Evolution is the cumulative change in the heritable characteristics of a population

  • It will be driven by random processes (genetic variation) and differentially selective processes (natural selection)
  • There are two main types of evolution:  microevolution and macroevolution


Microevolution describes evolutionary changes that occur over a relatively short period of geologic time (such as between generations) and results in diversification within a species

  • A population is a group of organisms of the same species who live in the same area at the same time
  • A gene pool refers to the totality of genes (and their particular alleles) within a population

Diversification within a species can result from four main processes: 

  • Mutation:  A random change in the genetic composition of an organism due to changes in the DNA base sequence
  • Random mating:  Sex can introduce new gene combinations into a population
  • Gene flow:  The movement of alleles into, or out of, a population as a result of immigration and emigration (also called gene migration)
  • Genetic drift:  The change in the composition of a gene pool as a result of a random or chance event
    • Genetic drift occurs faster and is more significant in small populations, where chance events have a bigger impact on the gene pool
    • Larger populations are less affected by isolated random events and retain more stable allele frequencies with low genetic drift
    • Two main types of genetic drift can occur when large populations are reduced to small populations

Founder Effect

  • The founder effect occurs when a small group breaks away from a larger population to colonise a new territory
  • This population subset does not have the genetic diversity of the main population and hence will be subject to a higher level of genetic drift
  • As the small population increases in numbers the new population will no longer be representative of the original gene pool

Population Bottleneck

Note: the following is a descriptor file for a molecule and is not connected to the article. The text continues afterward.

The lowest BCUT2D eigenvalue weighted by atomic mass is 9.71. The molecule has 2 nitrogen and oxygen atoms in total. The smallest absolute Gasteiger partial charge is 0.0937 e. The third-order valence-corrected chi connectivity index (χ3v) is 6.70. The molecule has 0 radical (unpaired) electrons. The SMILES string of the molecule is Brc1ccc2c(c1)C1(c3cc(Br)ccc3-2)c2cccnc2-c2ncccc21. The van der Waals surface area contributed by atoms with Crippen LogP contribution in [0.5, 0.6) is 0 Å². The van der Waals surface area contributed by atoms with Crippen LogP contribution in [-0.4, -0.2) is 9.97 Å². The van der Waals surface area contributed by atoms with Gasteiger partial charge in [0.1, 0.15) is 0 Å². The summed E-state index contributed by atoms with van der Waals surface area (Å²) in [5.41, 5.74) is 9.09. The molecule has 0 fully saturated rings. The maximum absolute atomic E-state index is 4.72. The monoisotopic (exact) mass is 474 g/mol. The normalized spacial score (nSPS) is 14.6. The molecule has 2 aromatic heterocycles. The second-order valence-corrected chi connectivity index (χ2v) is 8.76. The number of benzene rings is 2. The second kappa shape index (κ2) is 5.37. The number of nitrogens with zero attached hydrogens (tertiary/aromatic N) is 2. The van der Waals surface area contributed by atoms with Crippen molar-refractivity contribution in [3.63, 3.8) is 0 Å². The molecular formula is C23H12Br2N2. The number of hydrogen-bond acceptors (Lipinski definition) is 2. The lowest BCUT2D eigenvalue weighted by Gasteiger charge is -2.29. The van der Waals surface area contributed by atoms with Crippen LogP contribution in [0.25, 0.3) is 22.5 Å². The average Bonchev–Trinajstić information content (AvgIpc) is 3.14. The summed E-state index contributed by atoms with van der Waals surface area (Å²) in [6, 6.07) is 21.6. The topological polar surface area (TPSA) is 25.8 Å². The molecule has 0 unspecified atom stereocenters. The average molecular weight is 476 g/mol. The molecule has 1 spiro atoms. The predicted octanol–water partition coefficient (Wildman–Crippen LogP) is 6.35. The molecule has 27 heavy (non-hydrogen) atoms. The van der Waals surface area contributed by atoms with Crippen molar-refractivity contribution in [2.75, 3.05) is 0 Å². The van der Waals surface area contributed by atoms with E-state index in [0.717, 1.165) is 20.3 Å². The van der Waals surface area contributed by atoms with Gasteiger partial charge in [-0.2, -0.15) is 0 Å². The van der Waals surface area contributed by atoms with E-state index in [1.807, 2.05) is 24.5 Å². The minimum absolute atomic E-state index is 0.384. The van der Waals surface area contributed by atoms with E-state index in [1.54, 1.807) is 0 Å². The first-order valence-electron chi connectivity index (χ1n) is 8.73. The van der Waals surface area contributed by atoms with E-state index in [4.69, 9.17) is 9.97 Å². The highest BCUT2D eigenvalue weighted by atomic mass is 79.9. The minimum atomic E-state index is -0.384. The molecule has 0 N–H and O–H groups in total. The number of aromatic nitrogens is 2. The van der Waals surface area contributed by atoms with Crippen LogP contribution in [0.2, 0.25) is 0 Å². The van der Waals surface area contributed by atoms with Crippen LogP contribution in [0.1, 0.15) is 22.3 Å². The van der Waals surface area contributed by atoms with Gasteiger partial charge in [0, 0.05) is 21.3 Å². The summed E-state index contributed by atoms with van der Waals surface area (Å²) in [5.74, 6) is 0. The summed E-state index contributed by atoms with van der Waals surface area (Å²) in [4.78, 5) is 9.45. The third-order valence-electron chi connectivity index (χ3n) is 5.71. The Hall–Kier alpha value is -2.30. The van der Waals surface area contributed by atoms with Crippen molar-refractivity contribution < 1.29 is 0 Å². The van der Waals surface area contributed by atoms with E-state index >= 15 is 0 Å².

• Population bottlenecks are a type of genetic drift that occurs when natural events (e.g. forest fires, floods) or man-made events (e.g. deforestation, overhunting) reduce a population size by an order of magnitude  (>50%)
  • The surviving population contains less genetic variability than before (hence a smaller gene pool)
  • As the surviving members of the species begin to repopulate, the new population will no longer represent the original gene pool

The Founder Effect or Population Bottleneck


Macroevolution describes evolutionary relationships that occur over a relatively long period of geologic time (such as epochs) and results in diversification between species (e.g. speciation)

  • Macroevolution describes changes in large populations and often entails significant environmental change
  • Not all populations undergo constant evolutionary change, some populations remain relatively unchanged, exhibiting stasis (e.g. sharks)
  • Diversification between species can follow one of four main patterns of evolution:

Divergent Evolution

  • When two or more species evolve from a common ancestor
  • Example:  Adaptive radiation of Darwin's finches of the Galopagos Islands to suit distinct environmental niches

Convergent Evolution

  • When two or more unrelated species adopt similar adaptations in response to common environmental conditions 
  • Example:  Sharks and dolphins are similar in appearance but are not related

Parallel Evolution

  • Two or more species continue to evolve similar characteristics even after their divergence from a common ancestor
  • Example:  Large ears seen in a number of species of Australian microbat, used for echolocation


  • The evolution of one species in response to another, usually occurring in a predator-prey relationship
  • Example:  Flowers evolve bright colours to attract birds, birds evolve longer beaks to gather pollen

Adaptive radiation is the divergence of many lineages from a single ancestral species (e.g. Darwin's finches)

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